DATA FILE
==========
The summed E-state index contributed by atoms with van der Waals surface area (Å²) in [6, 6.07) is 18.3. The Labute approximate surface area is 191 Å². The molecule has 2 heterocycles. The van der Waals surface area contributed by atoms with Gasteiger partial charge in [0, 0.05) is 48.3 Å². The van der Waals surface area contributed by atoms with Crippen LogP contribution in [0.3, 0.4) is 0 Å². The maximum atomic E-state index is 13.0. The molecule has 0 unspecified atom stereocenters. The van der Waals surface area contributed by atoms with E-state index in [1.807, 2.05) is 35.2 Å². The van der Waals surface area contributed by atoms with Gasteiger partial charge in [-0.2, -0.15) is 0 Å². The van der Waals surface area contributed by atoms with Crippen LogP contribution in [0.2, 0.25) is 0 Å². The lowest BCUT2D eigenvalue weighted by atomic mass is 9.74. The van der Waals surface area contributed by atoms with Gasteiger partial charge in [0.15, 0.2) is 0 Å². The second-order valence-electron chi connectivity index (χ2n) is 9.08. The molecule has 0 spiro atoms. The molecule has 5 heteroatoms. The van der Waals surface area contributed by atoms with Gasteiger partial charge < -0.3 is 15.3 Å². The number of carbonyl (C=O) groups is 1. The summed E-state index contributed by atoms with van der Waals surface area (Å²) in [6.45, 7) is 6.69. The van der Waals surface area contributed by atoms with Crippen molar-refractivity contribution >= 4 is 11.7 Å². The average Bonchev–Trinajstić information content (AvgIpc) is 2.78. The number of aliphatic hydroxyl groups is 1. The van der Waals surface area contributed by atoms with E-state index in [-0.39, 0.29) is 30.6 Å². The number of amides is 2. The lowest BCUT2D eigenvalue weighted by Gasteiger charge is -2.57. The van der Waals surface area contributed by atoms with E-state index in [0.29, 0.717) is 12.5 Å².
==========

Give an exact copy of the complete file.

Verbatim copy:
The summed E-state index contributed by atoms with van der Waals surface area (Å²) in [6, 6.07) is 18.3. The Labute approximate surface area is 191 Å². The molecule has 2 heterocycles. The van der Waals surface area contributed by atoms with Gasteiger partial charge in [0, 0.05) is 48.3 Å². The van der Waals surface area contributed by atoms with Crippen LogP contribution in [0.3, 0.4) is 0 Å². The maximum atomic E-state index is 13.0. The molecule has 0 unspecified atom stereocenters. The van der Waals surface area contributed by atoms with E-state index in [1.807, 2.05) is 35.2 Å². The van der Waals surface area contributed by atoms with Gasteiger partial charge in [-0.2, -0.15) is 0 Å². The van der Waals surface area contributed by atoms with Crippen LogP contribution in [0.2, 0.25) is 0 Å². The lowest BCUT2D eigenvalue weighted by atomic mass is 9.74. The van der Waals surface area contributed by atoms with Gasteiger partial charge in [0.15, 0.2) is 0 Å². The second-order valence-electron chi connectivity index (χ2n) is 9.08. The molecule has 0 spiro atoms. The molecule has 5 heteroatoms. The van der Waals surface area contributed by atoms with Gasteiger partial charge < -0.3 is 15.3 Å². The number of carbonyl (C=O) groups is 1. The summed E-state index contributed by atoms with van der Waals surface area (Å²) in [6.45, 7) is 6.69. The van der Waals surface area contributed by atoms with Crippen molar-refractivity contribution >= 4 is 11.7 Å². The average Bonchev–Trinajstić information content (AvgIpc) is 2.78. The number of aliphatic hydroxyl groups is 1. The van der Waals surface area contributed by atoms with E-state index in [-0.39, 0.29) is 30.6 Å². The number of amides is 2. The lowest BCUT2D eigenvalue weighted by Gasteiger charge is -2.57. The van der Waals surface area contributed by atoms with E-state index in [0.29, 0.717) is 12.5 Å².